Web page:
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Justin Toelle

Applied Sciences Lead, LifeFuels

“I walked in to LifeFuels thinking I was going to get a quick tour,” Toelle said. “I was job hunting, but I didn’t realize I was walking into something I would be so invested in two and a half years later.”

Justin Toelle, B.S. Biochemistry ’15 visited the LifeFuels office in Reston, VA in the spring of his senior year. He was impressed with the startup’s developing product – a portable smart bottle that dispenses concentrated flavored/functional pods to make beverages on the go. The bottle also tracks hydration and leverages Bluetooth to connect to the user’s smartphone and wearable fitness tracker to monitor both intake.

Toelle, a Loudoun County native, was home for spring break when he reconnected with a childhood friend. He did not realize he was also launching a career with a budding entrepreneurial venture.

“I walked in to LifeFuels thinking I was going to get a quick tour,” Toelle said. “I was job hunting, but I didn’t realize I was walking into something I would be so invested in two and a half years later.”

Just days following graduation, Toelle, a biochemistry major and chemistry minor, joined the staff of LifeFuels full-time. The Reston-based company was co-founded by CEO Jonathon Perrelli, B.S. Finance ’95 and funded in part by the VT Investor Network, which is facilitated by the Apex Center for Entrepreneurship at Virginia Tech.

Perrelli and his team of electrical and mechanical engineers, industrial designers, software developers, and business and finance types consulted with dieticians, nurses, and doctors to design their smart water bottle.

Justin Toelle working with a machineHowever, LifeFuels had a gap to fill and needed a critical team player. In the National Capital region, rich with workers from fields of technology, government services, and software, Perrelli needed someone with a biochemistry background to explore and test consumer products. LifeFuels co-founder and CTO Rob Lawson-Shanks was pleased to introduce Hokies Perrelli and Toelle in 2015.

“We considered relocating someone with previous beverage industry experience but decided to hire a team player who could learn with us from the ground up,” Perrelli said. “Justin [Toelle] has outperformed every expectation in his role.”

Perrelli serves on the Apex Center’s Founders Circle and Advisory Board. He is a strong proponent of the Center’s mission of inspiring students to put their passion, purpose and ideas into action.  He’s also outspoken about the goal of the Apex Center: to make Virginia Tech the number one entrepreneurial community in the world.

“Before the Apex Center, we didn’t have an ecosystem or a platform to bring together alumni, entrepreneurs, angel investors, mentors, and undergraduates who want to learn about entrepreneurship, or professors who had the expertise to teach entrepreneurship,” Perrelli said. “Although we did not have these resources when I was an undergraduate, it is wonderful that we have a strong and growing ecosystem today and I am grateful to be a part of what the Apex Center is building at Virginia Tech.”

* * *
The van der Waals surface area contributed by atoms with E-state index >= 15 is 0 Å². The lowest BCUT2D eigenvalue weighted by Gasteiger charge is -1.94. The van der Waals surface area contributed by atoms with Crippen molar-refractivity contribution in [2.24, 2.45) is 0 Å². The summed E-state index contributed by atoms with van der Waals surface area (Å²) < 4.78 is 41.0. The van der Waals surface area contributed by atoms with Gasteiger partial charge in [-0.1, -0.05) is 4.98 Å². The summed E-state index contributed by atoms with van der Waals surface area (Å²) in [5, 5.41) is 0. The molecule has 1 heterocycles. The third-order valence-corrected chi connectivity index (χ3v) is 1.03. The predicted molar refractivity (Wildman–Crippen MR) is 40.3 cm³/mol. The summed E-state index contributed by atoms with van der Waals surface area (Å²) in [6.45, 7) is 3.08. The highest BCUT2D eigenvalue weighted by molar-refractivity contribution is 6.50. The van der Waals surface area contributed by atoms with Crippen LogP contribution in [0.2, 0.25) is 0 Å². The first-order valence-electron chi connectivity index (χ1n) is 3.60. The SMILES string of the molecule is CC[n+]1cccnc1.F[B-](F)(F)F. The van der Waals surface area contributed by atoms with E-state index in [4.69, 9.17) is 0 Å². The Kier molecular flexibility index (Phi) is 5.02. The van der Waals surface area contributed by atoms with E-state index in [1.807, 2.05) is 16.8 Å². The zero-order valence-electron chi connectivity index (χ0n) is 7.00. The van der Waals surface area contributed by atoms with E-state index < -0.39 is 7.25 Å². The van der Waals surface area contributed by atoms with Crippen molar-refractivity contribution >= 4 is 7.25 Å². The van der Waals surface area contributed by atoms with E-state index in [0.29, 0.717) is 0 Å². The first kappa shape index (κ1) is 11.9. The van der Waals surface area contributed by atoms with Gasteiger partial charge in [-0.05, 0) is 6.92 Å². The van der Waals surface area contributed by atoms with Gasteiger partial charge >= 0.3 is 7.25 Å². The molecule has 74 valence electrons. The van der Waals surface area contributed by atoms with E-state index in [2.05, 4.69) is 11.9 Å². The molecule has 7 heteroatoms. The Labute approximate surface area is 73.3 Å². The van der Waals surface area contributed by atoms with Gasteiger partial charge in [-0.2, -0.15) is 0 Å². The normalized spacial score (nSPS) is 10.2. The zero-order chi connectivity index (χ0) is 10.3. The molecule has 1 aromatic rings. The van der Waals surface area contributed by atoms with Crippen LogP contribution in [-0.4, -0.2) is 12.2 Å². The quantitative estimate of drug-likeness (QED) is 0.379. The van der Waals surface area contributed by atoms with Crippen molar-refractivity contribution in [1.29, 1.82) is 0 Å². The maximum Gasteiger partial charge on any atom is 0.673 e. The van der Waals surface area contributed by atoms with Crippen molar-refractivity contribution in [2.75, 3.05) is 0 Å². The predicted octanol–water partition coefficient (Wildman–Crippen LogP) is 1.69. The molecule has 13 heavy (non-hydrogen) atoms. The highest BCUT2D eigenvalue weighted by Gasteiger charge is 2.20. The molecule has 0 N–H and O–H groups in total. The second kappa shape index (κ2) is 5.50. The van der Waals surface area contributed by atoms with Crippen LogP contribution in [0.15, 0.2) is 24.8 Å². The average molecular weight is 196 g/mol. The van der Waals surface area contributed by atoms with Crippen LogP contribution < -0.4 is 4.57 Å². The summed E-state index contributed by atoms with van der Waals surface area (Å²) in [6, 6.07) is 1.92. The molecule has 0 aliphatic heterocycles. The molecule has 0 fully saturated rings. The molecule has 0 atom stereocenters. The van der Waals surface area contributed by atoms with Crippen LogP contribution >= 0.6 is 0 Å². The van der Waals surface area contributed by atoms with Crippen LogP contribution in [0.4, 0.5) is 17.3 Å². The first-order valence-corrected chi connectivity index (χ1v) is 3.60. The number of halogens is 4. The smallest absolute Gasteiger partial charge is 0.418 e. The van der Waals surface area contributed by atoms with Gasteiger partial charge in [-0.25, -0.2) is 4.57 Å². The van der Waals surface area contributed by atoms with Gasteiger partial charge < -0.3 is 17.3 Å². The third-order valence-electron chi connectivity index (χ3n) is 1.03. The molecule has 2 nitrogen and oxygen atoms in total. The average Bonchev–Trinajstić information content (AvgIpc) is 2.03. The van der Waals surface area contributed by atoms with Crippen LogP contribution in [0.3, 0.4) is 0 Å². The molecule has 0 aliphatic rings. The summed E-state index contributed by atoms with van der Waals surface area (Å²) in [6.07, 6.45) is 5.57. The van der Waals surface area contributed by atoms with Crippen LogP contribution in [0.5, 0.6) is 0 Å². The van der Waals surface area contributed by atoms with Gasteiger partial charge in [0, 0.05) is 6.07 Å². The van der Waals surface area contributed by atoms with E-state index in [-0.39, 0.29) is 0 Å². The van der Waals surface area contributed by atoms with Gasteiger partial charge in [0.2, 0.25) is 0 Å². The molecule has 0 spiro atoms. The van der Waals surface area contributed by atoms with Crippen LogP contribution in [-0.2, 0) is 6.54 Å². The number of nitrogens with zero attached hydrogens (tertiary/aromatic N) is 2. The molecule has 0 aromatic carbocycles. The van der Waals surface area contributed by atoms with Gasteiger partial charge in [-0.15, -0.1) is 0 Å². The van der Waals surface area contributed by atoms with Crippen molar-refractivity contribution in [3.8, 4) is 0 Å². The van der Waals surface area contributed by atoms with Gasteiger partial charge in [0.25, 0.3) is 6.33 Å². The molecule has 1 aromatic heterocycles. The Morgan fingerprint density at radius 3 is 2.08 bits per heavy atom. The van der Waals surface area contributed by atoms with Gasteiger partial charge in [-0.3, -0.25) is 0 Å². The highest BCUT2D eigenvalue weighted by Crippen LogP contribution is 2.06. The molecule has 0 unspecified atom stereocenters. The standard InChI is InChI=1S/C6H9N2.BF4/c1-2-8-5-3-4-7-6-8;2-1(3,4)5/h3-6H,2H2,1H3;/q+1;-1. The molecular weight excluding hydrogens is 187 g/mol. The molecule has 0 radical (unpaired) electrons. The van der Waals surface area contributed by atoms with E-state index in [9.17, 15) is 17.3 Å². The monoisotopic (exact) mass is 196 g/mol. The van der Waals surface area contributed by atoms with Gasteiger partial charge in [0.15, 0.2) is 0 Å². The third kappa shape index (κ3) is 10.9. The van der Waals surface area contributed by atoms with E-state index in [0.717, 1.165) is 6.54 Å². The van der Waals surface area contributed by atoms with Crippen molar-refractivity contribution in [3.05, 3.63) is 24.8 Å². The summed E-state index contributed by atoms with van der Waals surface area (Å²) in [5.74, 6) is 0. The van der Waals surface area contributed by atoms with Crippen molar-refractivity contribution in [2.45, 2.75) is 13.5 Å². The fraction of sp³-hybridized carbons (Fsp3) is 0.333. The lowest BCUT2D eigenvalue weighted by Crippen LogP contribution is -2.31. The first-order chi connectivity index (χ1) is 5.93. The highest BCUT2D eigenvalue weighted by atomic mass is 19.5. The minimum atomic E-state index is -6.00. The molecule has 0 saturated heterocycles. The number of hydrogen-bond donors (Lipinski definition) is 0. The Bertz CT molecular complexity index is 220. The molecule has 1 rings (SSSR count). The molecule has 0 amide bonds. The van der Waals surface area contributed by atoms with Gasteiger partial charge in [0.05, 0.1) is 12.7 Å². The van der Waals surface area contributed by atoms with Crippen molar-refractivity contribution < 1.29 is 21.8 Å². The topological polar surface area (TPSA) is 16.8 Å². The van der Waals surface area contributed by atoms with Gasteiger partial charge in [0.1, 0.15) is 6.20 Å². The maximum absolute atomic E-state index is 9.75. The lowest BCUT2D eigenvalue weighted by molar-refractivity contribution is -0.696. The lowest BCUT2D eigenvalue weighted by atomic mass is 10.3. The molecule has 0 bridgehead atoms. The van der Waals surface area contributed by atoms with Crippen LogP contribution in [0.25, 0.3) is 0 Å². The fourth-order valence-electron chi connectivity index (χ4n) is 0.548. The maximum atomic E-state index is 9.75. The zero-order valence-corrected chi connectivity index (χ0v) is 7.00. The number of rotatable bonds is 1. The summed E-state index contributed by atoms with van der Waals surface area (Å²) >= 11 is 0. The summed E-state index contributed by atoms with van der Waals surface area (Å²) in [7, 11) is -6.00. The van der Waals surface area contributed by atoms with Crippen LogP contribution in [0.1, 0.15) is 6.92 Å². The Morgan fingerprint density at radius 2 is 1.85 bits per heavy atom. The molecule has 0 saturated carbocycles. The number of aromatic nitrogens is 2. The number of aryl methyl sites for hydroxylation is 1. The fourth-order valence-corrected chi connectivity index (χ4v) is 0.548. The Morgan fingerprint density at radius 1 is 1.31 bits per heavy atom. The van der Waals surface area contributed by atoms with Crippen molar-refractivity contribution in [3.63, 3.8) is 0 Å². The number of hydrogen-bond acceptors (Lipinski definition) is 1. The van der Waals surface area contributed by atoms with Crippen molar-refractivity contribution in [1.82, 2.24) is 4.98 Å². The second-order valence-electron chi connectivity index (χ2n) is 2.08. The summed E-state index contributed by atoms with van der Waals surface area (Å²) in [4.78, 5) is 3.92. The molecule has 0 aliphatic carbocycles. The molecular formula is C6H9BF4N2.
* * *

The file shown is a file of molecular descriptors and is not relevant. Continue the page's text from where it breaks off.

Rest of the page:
The power of the network

Perrelli also touts the advantage recent graduates gain at startups – including the one-on-one mentoring relationships.

LifeFuels Senior Director of Engineering Mark Lyons “really took Justin under his wing and helped him as an individual and as an employee,” Perrelli said. “We were very fortunate that Justin had a fantastic mentor in his boss, and their success working together is one of the reasons we have advanced a complex platform of the LifeFuels bottle, fuelpods, and app.”

Toelle’s position has evolved a bit since 2015 when he was hired as an analytical chemist. Toelle initially conducted chemical tests on the beverage mixes and FuelPods, but now, as Applied Sciences Lead, Toelle is more focused on product development and quality assurance for the LifeFuels bottle.

“When I was in school, I learned about a few specific scientific disciplines, but I was also enamored with the idea of using the scientific method to make the world a better place,” Toelle explains. “I nurtured my love of chemistry and balanced it with the beauty of the scientific method.”

Toelle uses that background to conduct an evidence-based framework of quality assurance and quality control at LifeFuels.

“I can draw up a procedure to test a feature or understand a product issue and do it in a scientifically vigorous way,” Toelle said. “I have Virginia Tech to thank for the commitment to that rigor.”

Perrelli said Toelle has taken on a leadership role in guiding others who have been in the field longer than he has.

“Justin [Toelle] is driving decisions that are helping to bring our product to market,” Perrelli said.

The LifeFuels Bottle has been in beta testing since Fall 2017 and will be available nationwide in 2018.

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